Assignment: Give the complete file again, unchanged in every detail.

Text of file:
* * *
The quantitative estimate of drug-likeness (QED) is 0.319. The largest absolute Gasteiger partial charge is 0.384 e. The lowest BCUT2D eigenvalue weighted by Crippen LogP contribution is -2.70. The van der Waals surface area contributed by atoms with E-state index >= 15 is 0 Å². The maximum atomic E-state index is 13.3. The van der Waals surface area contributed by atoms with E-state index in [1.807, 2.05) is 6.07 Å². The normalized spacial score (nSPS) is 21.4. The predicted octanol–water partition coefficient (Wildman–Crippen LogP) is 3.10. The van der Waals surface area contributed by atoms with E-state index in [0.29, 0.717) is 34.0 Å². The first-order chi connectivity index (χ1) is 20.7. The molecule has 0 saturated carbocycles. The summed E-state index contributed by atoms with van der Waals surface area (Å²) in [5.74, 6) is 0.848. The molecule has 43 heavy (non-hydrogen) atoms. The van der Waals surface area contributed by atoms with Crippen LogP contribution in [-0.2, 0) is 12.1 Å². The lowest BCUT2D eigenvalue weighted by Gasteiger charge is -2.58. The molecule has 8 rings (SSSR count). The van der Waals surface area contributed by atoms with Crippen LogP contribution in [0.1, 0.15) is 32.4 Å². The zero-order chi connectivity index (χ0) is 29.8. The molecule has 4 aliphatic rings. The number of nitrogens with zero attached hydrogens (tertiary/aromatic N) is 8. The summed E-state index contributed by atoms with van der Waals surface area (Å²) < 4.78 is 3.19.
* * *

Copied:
The quantitative estimate of drug-likeness (QED) is 0.319. The largest absolute Gasteiger partial charge is 0.384 e. The lowest BCUT2D eigenvalue weighted by Crippen LogP contribution is -2.70. The van der Waals surface area contributed by atoms with E-state index >= 15 is 0 Å². The maximum atomic E-state index is 13.3. The van der Waals surface area contributed by atoms with E-state index in [1.807, 2.05) is 6.07 Å². The normalized spacial score (nSPS) is 21.4. The predicted octanol–water partition coefficient (Wildman–Crippen LogP) is 3.10. The van der Waals surface area contributed by atoms with E-state index in [0.29, 0.717) is 34.0 Å². The first-order chi connectivity index (χ1) is 20.7. The molecule has 0 saturated carbocycles. The summed E-state index contributed by atoms with van der Waals surface area (Å²) in [5.74, 6) is 0.848. The molecule has 43 heavy (non-hydrogen) atoms. The van der Waals surface area contributed by atoms with Crippen LogP contribution in [-0.2, 0) is 12.1 Å². The lowest BCUT2D eigenvalue weighted by Gasteiger charge is -2.58. The molecule has 8 rings (SSSR count). The van der Waals surface area contributed by atoms with Crippen LogP contribution in [0.1, 0.15) is 32.4 Å². The zero-order chi connectivity index (χ0) is 29.8. The molecule has 4 aliphatic rings. The number of nitrogens with zero attached hydrogens (tertiary/aromatic N) is 8. The summed E-state index contributed by atoms with van der Waals surface area (Å²) < 4.78 is 3.19.